Arsené Wenger: No Longer the King of the French Market

When Arsené Wenger arrived at Arsenal in September 1996, his extensive knowledge of European football and its players was one of his biggest assets. In those days, over 65 percent of starters in the Premier League were English (this number does not include the significant amount of Scottish, Welsh or Irish players). There was an untapped market of players all around Europe waiting for a club and a manager to take a chance.

Arsené Wenger became famous for signing great foreign players, especially from his native France, in his early years at Arsenal. Even before his tenure at Arsenal officially began, Patrick Vieira and Rémi Garde, both heavily influenced by Wenger, joined the club. Since then, Wenger has signed over 30 players of either French nationality or directly from French clubs.

Great French players including Nicolas Anelka, Emmanuel Petit, Thierry Henry, Sylvain Wiltord and Robert Pirès all joined Arsenal in Wenger’s first five years in charge. Their success made Arsenal the envy of the Premier League. Although Wenger is now known for his ability to turn obscure players into stars, the players he tended to bring in during his early time at the club were far from obscure. While often little known in England, Wenger’s early signings arrived with notable pedigree. Petit, 26 when he arrived, had just led a dominant Monaco side to the French title. Henry and Pires arrived as World Cup and European Championship winners, while Wiltord arrived on the back of his heroic late goal in the Euro 2000 Final to help France to victory. Nicolas Anelka, at just 17, was perhaps the biggest risk when Wenger brought the striker to London in his first season. Wenger’s trust in his countryman paid off just two and half years later however when Anelka, on the back of a PFA Young Player of the Year award, moved to Real Madrid for over £20 million.

Wenger’s signings fueled his incredible early success in England. Unfortunately for Arsenal, this success wouldn’t last forever. The 2000s undoubtedly saw some quality players join from France, including Gaël Clichy, Emmanuel Adebayor, Alex Song, Abou Diaby, William Gallas, Bacary Sagna, Lassana Diarra and Samir Nasri. While all good players, there were significant differences from their predecessors of the late 1990s. Unlike the likes of Vieira, Petit, Wiltord and Pires who joined Arsenal in their primes, the majority of this new crop joined the club very early in their careers and needed years to develop. Arsenal weren’t able to reap the rewards of Wenger’s patience with these players as Adebayor, Clichy, Nasri, Song and Diarra all left as they entered the prime of their careers.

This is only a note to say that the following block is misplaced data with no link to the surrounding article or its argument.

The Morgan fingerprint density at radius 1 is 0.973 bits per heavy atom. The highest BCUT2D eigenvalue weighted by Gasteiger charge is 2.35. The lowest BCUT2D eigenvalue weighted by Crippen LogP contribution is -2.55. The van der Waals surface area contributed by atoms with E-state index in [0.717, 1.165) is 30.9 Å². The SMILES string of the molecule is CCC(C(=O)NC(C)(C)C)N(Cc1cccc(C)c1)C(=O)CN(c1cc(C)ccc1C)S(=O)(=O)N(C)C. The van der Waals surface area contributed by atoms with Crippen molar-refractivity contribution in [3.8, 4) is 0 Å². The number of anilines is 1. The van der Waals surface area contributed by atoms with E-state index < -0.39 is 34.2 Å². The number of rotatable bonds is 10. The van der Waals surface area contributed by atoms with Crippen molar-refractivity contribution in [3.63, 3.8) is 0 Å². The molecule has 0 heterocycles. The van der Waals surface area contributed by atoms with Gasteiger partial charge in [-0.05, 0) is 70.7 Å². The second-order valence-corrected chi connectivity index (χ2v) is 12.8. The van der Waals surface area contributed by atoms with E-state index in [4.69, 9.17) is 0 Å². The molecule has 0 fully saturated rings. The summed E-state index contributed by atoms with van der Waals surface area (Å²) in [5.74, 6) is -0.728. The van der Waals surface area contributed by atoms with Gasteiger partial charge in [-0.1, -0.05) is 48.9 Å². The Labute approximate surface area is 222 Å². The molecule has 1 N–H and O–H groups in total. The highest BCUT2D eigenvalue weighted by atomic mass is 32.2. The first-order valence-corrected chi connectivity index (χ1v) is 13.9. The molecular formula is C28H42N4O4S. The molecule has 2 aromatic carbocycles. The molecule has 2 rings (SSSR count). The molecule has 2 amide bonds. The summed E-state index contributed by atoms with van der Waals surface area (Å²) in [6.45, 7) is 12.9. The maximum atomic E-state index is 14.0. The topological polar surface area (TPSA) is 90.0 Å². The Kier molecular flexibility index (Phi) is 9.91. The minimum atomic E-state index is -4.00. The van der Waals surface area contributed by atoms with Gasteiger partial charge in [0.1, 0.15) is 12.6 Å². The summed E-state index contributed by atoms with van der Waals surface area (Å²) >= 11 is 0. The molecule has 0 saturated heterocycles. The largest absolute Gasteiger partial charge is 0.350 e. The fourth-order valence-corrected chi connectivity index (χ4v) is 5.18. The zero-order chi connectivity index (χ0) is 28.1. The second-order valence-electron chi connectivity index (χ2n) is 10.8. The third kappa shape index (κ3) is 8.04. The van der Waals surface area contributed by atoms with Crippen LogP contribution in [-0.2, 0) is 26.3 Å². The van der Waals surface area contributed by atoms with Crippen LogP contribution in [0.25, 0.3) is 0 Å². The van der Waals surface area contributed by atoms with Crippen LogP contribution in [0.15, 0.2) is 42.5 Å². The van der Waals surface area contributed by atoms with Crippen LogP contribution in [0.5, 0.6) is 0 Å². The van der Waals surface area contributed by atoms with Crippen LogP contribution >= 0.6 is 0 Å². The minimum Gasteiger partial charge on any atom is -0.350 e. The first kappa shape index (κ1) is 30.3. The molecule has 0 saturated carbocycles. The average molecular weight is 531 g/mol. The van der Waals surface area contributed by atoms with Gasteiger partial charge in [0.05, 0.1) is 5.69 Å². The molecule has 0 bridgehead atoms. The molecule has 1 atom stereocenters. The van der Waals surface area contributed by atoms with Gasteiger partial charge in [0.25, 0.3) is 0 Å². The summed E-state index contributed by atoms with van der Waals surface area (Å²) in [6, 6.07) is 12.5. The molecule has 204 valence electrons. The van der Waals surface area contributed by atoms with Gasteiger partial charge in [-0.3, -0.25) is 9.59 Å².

Despite the bitterness that these players largely did not realize their true potential at Arsenal, Wenger’s French signings in the 2000s can still be considered mostly successful. Since the turn of the decade however, Wenger has, to put it kindly, really struggled in the French market. Laurent Koscielny in 2010 and Olivier Giroud in 2012 have been the only real successes thus far, and even they took plenty of time to settle at the club.

Wenger, the man who brought club legends Patrick Vieira, Thierry Henry and Robert Pires to London, has been reduced to signing the likes of Mikaël Silvestre, Sébastien Squillaci, Marouane Chamakh, Gervinho, Park Chu-young, and Yaya Sanogo. All (except Sanogo… yet) have left the club and very few, if any have been missed.

What makes Wenger’s inability to sign the top French talent so frustrating is that there are so many incredible players produced in France! Great players like Saha, Evra, Essien, Malouda and Yaya Touré were allowed to join Premier League rivals in a trend that shows little sign of slowing down.

In the previous two summers, Arsenal have signed one player of either French nationality or from a French club, Jeff Reine-Adélaïde. He may turn out to be a great player who does wonders for the club (and I hope he does!) but this is not the type of signing that needs to be made if Arsenal are to return to the top of the Premier League. Still, the issue is not really who Wenger has signed but rather who he hasn’t.

French football is currently experiencing something of a golden generation and Ligue 1 continues to churn out top quality players at quite a rate. In the past two years alone, N’Golo Kanté, Ousmane Dembélé, Raphaël Guerreiro, Anthony Martial, Dimitri Payet, Geoffrey Kondogbia, Yannick Ferreira Carrasco and countless other fantastic players, have all left France for new challenges. This is just in the last TWO years!

What was once a region of the world where Arsené Wenger had seemingly exclusive access to its top players, French transfers have become something of a nightmare for Arsenal fans.

Why has Wenger lost his grip on the French market? The answer is difficult to pin down exactly. The ever increasing global nature of the game in the Premier League is surely not helping. Only 31 percent of last season’s starters in the league were English, Wenger’s early success opened the eyes of so many in England and the scramble to sign Europe’s top talents began. Now it seems Wenger is the one being left behind. Arsenal’s lack of success in terms of trophies has seen the club passed by Chelsea and Manchester City as more attractive transfer destinations, making signing the top players even more difficult.

Regardless of why, the fact remains. Arsené Wenger is no longer the King of the French Market. And he hasn’t been for some time.